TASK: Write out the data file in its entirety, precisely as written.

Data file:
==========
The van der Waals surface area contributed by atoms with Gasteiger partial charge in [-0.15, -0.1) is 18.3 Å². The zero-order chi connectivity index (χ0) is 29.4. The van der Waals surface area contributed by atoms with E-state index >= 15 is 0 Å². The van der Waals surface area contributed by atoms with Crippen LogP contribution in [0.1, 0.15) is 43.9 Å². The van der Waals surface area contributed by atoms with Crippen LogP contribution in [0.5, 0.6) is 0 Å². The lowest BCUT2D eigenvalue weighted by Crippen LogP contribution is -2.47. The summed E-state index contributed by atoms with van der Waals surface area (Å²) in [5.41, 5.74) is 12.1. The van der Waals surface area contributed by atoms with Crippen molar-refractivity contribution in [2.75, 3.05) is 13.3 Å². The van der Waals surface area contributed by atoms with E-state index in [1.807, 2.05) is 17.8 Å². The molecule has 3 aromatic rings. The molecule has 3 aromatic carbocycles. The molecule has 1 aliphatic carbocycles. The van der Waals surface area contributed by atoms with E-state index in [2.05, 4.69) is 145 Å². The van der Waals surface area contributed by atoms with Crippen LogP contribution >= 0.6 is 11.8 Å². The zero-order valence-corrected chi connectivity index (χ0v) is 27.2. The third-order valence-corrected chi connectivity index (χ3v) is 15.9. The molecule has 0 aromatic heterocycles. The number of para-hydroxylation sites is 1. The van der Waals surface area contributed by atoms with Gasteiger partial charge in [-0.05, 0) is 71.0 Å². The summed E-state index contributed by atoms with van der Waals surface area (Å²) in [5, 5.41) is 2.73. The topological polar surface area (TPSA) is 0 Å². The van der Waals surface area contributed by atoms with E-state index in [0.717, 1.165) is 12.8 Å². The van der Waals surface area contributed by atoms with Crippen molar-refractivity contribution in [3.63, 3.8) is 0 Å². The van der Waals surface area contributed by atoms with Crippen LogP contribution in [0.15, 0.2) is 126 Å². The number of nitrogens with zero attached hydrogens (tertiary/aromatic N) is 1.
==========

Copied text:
The van der Waals surface area contributed by atoms with Gasteiger partial charge in [-0.15, -0.1) is 18.3 Å². The zero-order chi connectivity index (χ0) is 29.4. The van der Waals surface area contributed by atoms with E-state index >= 15 is 0 Å². The van der Waals surface area contributed by atoms with Crippen LogP contribution in [0.1, 0.15) is 43.9 Å². The van der Waals surface area contributed by atoms with Crippen LogP contribution in [0.5, 0.6) is 0 Å². The lowest BCUT2D eigenvalue weighted by Crippen LogP contribution is -2.47. The summed E-state index contributed by atoms with van der Waals surface area (Å²) in [5.41, 5.74) is 12.1. The van der Waals surface area contributed by atoms with Crippen molar-refractivity contribution in [2.75, 3.05) is 13.3 Å². The van der Waals surface area contributed by atoms with E-state index in [1.807, 2.05) is 17.8 Å². The molecule has 3 aromatic rings. The molecule has 3 aromatic carbocycles. The molecule has 1 aliphatic carbocycles. The van der Waals surface area contributed by atoms with E-state index in [2.05, 4.69) is 145 Å². The van der Waals surface area contributed by atoms with Crippen LogP contribution >= 0.6 is 11.8 Å². The zero-order valence-corrected chi connectivity index (χ0v) is 27.2. The third-order valence-corrected chi connectivity index (χ3v) is 15.9. The molecule has 0 aromatic heterocycles. The number of para-hydroxylation sites is 1. The van der Waals surface area contributed by atoms with Gasteiger partial charge in [-0.05, 0) is 71.0 Å². The summed E-state index contributed by atoms with van der Waals surface area (Å²) in [5, 5.41) is 2.73. The topological polar surface area (TPSA) is 0 Å². The van der Waals surface area contributed by atoms with E-state index in [0.717, 1.165) is 12.8 Å². The van der Waals surface area contributed by atoms with Crippen molar-refractivity contribution in [3.63, 3.8) is 0 Å². The van der Waals surface area contributed by atoms with Crippen LogP contribution in [0.15, 0.2) is 126 Å². The number of nitrogens with zero attached hydrogens (tertiary/aromatic N) is 1.